However, as we continued to promote our artisans to a global audience and reposition the craft as a highly skilled and prestigious sector, younger folks have started to take up the craft. By the end of 2017, the average age of an artisan dropped to 50. Thereby, Kantala has helped to secure a defining element of our traditional crafts and culture while creating a fair and respectable livelihood for rural communities in Sri Lanka.
What elements of nature proved the most versatile in construction and style?
One of the key elements which drew us to the handwoven mats was the natural fibre mat which was used to weave the mats. The fibre, which is extracted from the hana plan (Agave cantala), is a long fine white colour fibre with a mild sheen. The fibre is extremely strong, it’s cousin in Mexico is used to make rope, making it an ideal material for making objects that have to withstand weight. At the same time, its visual qualities give it an aesthetically pleasing texture once dyed and woven.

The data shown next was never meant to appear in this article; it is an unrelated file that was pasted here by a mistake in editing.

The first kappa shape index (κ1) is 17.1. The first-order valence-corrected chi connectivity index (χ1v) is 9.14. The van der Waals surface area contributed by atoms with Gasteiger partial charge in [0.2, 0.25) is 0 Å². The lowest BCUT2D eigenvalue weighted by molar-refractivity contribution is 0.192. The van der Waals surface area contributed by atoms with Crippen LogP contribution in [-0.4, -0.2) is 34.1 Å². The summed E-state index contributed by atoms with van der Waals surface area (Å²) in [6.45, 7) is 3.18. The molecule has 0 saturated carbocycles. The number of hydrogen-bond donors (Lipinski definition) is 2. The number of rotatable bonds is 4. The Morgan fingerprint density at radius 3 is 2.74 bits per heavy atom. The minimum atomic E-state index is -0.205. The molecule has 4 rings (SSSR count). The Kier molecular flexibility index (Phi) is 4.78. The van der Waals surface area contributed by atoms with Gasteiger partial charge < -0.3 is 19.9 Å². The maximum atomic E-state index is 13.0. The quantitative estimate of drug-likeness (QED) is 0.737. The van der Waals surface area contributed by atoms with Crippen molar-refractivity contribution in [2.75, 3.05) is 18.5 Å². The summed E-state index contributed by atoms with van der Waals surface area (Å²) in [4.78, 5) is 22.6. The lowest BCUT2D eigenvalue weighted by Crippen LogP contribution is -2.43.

While this might not be of relevance to its use as a material in our handbags, the hana plant also serves quite a bit of community service as well. Hana plants can be grown as a bio-fence to stop wildlife entering cultivated land. It is a safe and environmentally conscious alternative to electric fences used to ward off wildlife. The plant can grow without watering and fertilizer while the leaves will keep on growing until the plant flowers and dies. All of this make the hana plant a genuinely versatile element of nature.